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One small step for a man, and US$250,000 for Branson's Virgin group

There's a 750-strong waiting list for those who want to be astronauts on Virgin Galactic's spaceships

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Mr Branson: "At least 2 out of 3 people I talk to say they would love to go to space one day. ... the market out there is enormous if we can ensure the product is safe and is affordable over time."

Singapore

THE waiting list to travel to outer space on board Virgin Galactic's new spaceships first closed four years ago, but the demand to become a space traveller has far from waned.

When British billionaire entrepreneur Richard Branson hosted a dinner in Singapore on Monday night, two people at the meal each shelled out a six-figure sum, reportedly around US$250,000, the full price of each ticket.

What they, and the other 750 people on the list are hoping to get in return, is the extremely rare opportunity for a weightless experience out of Earth on a round-trip flight that will last just under four hours.

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Mr Branson's Virgin Group is the parent company of Virgin Galactic, which was founded in 2004 to develop commercial spacecraft for space tourism and space exploration.

The 68-year-old, who is also chairman of Virgin Galactic, remains convinced that the billions of dollars that have been pumped into the research, development and testing of the spaceships is a sound investment.

"I'm sure there are many people on the Virgin Group board who may question my level of sanity, but I firmly believe that yes, space travel and space tourism can be truly sustainable," he told The Business Times in an exclusive interview.

"I'd say at least two out of every three people I talk to say they would love to go to space one day. It's the trip of a lifetime. I think the market out there is enormous if we can ensure the product is safe and is affordable over time."

Mr Branson, who is busy getting himself into the "best physical shape" of his life as he prepares to be a space traveller himself early next year, draws some similarities with the start of modern aviation more than a century ago.

"It begins with a few wealthy people (who can afford to buy a plane ticket), and then over the years, the price comes down. So now the majority of the world's population is able to fly, and hopefully, that will be the case for space travel too," he said.

He said the length of Virgin Galactic's initial flights will be kept relatively short in order to keep prices at a "reasonable level".

"(Prices) are unlikely to ever come down to a point where millions are able to go to space, but we can try to at least bring it down to where tens of thousands of people can become astronauts. Our mission is to make space travel as affordable and safe as possible," he said.

He admitted that it has taken him "at least seven years longer than I thought it would" for Virgin Galactic to reach this point, but he says the countdown is on for the first spaceship, which will take off in a matter of weeks.

The company has already sorted out the necessary regulatory and licensing issues. Mr Branson said the first spaceship is "99.9 per cent complete".

A Virgin Galactic spacecraft can accommodate two astronauts who will pilot it, along with six paying passengers.

Mr Branson said he will re-open the waiting list some time next year.

Virgin Galactic isn't the only private spaceflight services company out there. Amazon founder Jeff Bezos has Blue Origin, and he is pumping in US$1 billion of his Amazon stock into the venture every year with the aim of launching a crewed mission next year.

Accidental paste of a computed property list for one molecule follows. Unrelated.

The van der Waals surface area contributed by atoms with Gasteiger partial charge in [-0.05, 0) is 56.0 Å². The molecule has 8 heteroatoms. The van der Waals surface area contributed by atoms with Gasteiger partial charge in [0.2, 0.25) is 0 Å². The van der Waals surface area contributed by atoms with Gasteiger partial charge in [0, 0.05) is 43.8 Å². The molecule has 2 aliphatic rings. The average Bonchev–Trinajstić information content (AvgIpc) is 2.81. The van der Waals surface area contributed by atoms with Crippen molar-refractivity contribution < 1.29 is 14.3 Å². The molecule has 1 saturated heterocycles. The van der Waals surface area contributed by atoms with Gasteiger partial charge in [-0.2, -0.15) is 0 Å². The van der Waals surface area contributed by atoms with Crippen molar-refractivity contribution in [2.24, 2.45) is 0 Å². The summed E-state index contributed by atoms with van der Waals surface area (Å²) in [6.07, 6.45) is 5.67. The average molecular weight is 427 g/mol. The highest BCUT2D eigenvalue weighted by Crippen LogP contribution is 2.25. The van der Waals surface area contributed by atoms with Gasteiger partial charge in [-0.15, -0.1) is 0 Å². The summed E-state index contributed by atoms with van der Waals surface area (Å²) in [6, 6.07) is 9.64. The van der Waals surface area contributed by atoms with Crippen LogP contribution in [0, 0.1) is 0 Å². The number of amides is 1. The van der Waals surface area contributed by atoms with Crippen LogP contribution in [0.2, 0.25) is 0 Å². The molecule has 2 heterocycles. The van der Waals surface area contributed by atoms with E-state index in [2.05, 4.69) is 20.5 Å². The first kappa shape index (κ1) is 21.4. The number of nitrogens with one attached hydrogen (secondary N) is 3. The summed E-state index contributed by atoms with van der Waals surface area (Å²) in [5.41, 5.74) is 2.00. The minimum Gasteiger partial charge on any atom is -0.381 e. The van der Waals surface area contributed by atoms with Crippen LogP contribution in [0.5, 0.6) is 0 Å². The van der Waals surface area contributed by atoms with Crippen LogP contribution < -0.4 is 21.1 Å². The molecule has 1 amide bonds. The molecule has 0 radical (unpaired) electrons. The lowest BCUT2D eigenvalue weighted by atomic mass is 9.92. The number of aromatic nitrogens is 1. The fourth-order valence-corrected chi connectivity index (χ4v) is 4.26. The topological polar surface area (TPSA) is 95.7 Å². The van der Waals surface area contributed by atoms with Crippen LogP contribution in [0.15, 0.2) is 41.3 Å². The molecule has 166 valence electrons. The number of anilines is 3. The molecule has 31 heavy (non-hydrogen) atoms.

Then there is Tesla founder Elon Musk's Space Explorations Technologies - better known as SpaceX - which has been reported to be planning to launch a flight to circle the moon in 2023.

Like all shrewd businessmen, Mr Branson welcomes the competition, but he maintains that Virgin Galactic will beat the others to the punch.

"For space travel, the demand will far outstrip supply. Jeff Bezos and Elon Musk are formidable competitors, and there's definitely room for all three companies," he said.

"Elon's not really competing in our field, so I would say it's more Bezos at this point. Both of our crafts are pretty different, and obviously we think that people will prefer our offering."

The 40-minute interview with Mr Branson took place at Virgin Active's double-storey fitness club at Marina One, along Straits View in the Marina Bay district.

Virgin Active operates five clubs in Singapore, with a sixth due to open in Paya Lebar soon. In the Asia-Pacific, there are seven clubs each in Thailand and Australia.

When asked about the plans to expand the fitness arm of the Virgin Group, Mr Branson noted that while there was "considerable opportunity" to grow in China and other parts of Asia, the priority is to continue to grow the company's presence in existing markets first.

"For Australia, Thailand and Singapore, there's room for expansion. We want to build and consolidate first before we look at other countries."

At an age when most other people are already retired and kicking up their feet, Mr Branson - whose estimated net worth is about US$5 billion - is not even thinking of slowing down.

"No, I don't think I can fully retire. I love life, I love people, I love learning, and I love the variety of what I do," said the man who describes himself on his Twitter profile as a "tie-loathing adventurer, philanthropist and troublemaker who believes in turning ideas into reality".

"I think it would be a waste of the position that I find myself in today, where I can continue to make as positive a difference as I can while I'm still alive. Life is short, and I want to make sure I don't waste a minute of it."